By this point, I was thinking that bad things come in "3's," so I should be good to go. I'd had my three mishaps with construction, so Thursday was going to be a good day. Guess what? Wrong again! I walked in the door Thursday evening after a very long and hard day, and my Nanny greeted me with bad news. Some "very cute inspector" from the city had been there earlier, and he informed her that we had failed the electrical inspection. What??? I asked why, and in her limited understanding of the conversation, he mentioned something about a breaker missing. Sure enough, a few texts later I realized that the electrician had forgotten the ground fault breaker for the kitchen receptacles. He would have to come back and put that in the breaker box. But, we were not sure when we could get that rescheduled. I admit it, I shed a few tears on Thursday. There may have been expletives. This electrician could have burned down my house. For a doctor, this would be like using a cautery device without grounding it. I could almost smell the burning flesh . . . or maybe that was just my anger burning a hole in my head!
I walked around the kitchen Thursday night lamenting the delays and wondering if and when we would ever finish.
Speaking of holes, I then noticed a persistent hole in the granite countertop. A soap dispenser was missing that was supposedly ordered weeks ago. I arrived to work early on Friday so I could flip back through my emails to find the conversation chain wherein I had ordered the extra soap dispenser from the plumbing supply house. Sure enough, I had that in writing. And, I had emailed the representative weeks ago asking when my soap dispenser would arrive. I resent the same email. Immediately, she responded that the extra soap dispenser had shipped weeks ago. I inquired to what address. 200 South College St. That's my office building, not my home! Thousands of people work in that building and there was no suite added to the address. How in the world it was sent to my office, I have no idea. Obviously, it was lost. Her response: "So sorry, will mail another one today." Of course, that's another few days of delay. For a doctor, this would be like ordering a medicine and administering it to the wrong patient.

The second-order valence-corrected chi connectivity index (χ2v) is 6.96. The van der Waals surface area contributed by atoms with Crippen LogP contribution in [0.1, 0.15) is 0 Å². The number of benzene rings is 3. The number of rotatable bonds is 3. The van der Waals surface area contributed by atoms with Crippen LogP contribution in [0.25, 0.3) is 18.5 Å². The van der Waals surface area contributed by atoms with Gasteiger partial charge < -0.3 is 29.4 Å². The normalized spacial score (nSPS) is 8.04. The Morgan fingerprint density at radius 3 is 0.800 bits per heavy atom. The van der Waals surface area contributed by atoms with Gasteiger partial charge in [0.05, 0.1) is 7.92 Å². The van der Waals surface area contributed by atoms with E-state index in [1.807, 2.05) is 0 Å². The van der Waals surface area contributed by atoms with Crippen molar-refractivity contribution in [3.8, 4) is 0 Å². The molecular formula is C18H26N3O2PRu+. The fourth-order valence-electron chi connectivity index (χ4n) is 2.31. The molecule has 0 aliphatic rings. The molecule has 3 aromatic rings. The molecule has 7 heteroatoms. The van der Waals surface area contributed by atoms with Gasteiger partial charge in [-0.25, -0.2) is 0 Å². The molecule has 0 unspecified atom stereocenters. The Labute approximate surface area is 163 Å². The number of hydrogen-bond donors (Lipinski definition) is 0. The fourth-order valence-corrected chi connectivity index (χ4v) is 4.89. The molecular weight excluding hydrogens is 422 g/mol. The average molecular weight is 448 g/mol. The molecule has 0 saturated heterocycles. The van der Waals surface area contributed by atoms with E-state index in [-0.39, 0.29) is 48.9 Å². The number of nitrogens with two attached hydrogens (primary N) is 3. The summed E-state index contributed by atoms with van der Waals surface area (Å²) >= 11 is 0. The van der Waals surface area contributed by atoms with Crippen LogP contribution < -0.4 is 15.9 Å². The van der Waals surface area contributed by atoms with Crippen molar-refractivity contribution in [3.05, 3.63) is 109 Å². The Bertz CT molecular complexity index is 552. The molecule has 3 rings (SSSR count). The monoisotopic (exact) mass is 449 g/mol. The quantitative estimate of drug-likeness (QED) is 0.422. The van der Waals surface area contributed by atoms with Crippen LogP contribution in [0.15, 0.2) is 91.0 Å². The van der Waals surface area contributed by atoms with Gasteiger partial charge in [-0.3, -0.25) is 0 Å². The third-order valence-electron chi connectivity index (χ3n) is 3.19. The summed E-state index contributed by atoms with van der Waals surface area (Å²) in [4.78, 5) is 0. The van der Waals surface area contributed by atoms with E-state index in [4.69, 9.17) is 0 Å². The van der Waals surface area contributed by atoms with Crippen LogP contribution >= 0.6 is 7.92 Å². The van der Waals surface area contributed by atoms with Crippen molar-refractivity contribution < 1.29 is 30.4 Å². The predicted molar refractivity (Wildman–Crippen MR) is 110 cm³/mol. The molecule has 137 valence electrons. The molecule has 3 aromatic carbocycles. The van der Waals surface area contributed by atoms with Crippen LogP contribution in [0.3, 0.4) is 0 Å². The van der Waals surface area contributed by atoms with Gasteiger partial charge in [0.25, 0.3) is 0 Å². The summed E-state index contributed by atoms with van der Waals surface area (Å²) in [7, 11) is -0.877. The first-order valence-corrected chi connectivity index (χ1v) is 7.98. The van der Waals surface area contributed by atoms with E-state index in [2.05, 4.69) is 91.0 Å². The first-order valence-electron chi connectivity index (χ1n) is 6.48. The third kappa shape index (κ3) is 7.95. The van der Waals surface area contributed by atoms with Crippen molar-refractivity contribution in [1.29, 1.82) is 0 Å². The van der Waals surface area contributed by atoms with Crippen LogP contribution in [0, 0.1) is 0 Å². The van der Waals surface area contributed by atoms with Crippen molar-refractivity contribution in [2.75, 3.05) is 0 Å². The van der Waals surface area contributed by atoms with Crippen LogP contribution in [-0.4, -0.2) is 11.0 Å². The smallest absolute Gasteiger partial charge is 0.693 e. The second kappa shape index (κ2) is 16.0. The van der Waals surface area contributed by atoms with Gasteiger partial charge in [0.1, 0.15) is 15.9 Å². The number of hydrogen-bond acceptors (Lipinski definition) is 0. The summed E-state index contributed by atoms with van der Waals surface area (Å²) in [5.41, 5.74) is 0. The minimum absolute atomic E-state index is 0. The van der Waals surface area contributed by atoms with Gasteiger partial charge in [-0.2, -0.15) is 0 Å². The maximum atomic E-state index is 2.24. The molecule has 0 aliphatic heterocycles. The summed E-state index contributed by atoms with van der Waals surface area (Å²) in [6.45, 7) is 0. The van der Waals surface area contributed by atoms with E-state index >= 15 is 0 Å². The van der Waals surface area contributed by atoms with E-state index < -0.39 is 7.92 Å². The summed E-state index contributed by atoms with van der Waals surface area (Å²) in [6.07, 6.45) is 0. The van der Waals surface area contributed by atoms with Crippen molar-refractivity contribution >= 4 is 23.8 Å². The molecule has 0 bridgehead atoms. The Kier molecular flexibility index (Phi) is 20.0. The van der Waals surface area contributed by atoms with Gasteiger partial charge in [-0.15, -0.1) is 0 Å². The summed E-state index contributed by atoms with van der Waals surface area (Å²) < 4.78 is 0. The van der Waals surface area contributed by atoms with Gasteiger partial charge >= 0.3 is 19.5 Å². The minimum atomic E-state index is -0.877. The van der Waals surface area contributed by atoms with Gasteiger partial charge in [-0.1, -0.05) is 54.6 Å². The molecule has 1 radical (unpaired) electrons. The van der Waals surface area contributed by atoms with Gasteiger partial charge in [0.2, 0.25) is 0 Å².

I thought about how construction compares to medicine. If I practiced medicine the way my construction had gone this week, I would have killed five patients and been sued for malpractice! The frustrating part to me is that no one in the process was nearly as concerned about the errors made as me. The homeowner. For a doctor, the patient is the homeowner.
I guess I just have a different understanding of doing your best. I remember learning the verse about doing everything you do for the glory of God.
Whatever you do, work at it with all your heart, as working for the Lord, not for human masters. (Colossians 3:23)
I don't think the way any of these construction issues were handled brought glory to anyone -- not to any subcontractor, not to any equipment supplier, and not to me. And, if I practiced medicine with the same flippant, nonchalant attitude, I would have no patients.
At the time I'm writing this, the punch list is still pending on my cabinets, I still do not have a refabricated door, and the fan on my gas range does not work. I'm hoping we don't die of carbon monoxide poisoning in the next few days before that fan motor arrives. We are, however, back in our kitchen. And, for that, I am grateful.
I would be lying if I said I have handled all of these inconveniences well. I have not. I have been frustrated. I've cried. I have used foul language -- not necessarily in the hearing of my children. But, I've also been convicted. Everything we do must be done with excellence. Lord, help me to care more than my patients about the way I treat them. Help me to do everything I do with excellence, as unto You.
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I'm busy working on my blog posts. Watch this space!